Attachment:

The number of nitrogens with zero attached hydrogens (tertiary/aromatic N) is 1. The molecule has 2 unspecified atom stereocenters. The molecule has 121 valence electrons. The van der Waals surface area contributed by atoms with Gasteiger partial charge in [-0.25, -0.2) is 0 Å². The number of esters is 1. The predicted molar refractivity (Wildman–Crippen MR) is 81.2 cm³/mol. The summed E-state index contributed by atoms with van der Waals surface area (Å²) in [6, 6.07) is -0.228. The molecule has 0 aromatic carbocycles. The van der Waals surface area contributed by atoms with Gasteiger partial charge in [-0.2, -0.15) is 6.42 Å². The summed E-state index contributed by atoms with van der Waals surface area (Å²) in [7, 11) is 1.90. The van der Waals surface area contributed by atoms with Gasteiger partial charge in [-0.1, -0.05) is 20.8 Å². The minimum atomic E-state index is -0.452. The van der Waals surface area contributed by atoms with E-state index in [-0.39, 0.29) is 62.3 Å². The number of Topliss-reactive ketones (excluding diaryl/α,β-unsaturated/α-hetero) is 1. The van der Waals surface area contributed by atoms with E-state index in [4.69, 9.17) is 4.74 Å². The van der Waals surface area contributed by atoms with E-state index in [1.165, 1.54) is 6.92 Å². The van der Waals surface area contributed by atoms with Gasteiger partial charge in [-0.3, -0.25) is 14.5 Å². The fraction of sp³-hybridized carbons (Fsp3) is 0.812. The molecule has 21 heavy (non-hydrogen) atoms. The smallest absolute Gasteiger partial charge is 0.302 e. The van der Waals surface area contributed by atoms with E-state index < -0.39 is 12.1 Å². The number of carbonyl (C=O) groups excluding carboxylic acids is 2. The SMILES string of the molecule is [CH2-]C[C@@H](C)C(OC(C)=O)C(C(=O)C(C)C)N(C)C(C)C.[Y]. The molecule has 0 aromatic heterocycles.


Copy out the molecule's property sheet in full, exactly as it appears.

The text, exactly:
The number of nitrogens with zero attached hydrogens (tertiary/aromatic N) is 1. The molecule has 2 unspecified atom stereocenters. The molecule has 121 valence electrons. The van der Waals surface area contributed by atoms with Gasteiger partial charge in [-0.25, -0.2) is 0 Å². The number of esters is 1. The predicted molar refractivity (Wildman–Crippen MR) is 81.2 cm³/mol. The summed E-state index contributed by atoms with van der Waals surface area (Å²) in [6, 6.07) is -0.228. The molecule has 0 aromatic carbocycles. The van der Waals surface area contributed by atoms with Gasteiger partial charge in [-0.2, -0.15) is 6.42 Å². The summed E-state index contributed by atoms with van der Waals surface area (Å²) in [7, 11) is 1.90. The van der Waals surface area contributed by atoms with Gasteiger partial charge in [-0.1, -0.05) is 20.8 Å². The minimum atomic E-state index is -0.452. The van der Waals surface area contributed by atoms with E-state index in [-0.39, 0.29) is 62.3 Å². The number of Topliss-reactive ketones (excluding diaryl/α,β-unsaturated/α-hetero) is 1. The van der Waals surface area contributed by atoms with E-state index in [4.69, 9.17) is 4.74 Å². The van der Waals surface area contributed by atoms with E-state index in [1.165, 1.54) is 6.92 Å². The van der Waals surface area contributed by atoms with Gasteiger partial charge in [-0.3, -0.25) is 14.5 Å². The fraction of sp³-hybridized carbons (Fsp3) is 0.812. The molecule has 21 heavy (non-hydrogen) atoms. The smallest absolute Gasteiger partial charge is 0.302 e. The van der Waals surface area contributed by atoms with E-state index < -0.39 is 12.1 Å². The number of carbonyl (C=O) groups excluding carboxylic acids is 2. The SMILES string of the molecule is [CH2-]C[C@@H](C)C(OC(C)=O)C(C(=O)C(C)C)N(C)C(C)C.[Y]. The molecule has 0 aromatic heterocycles.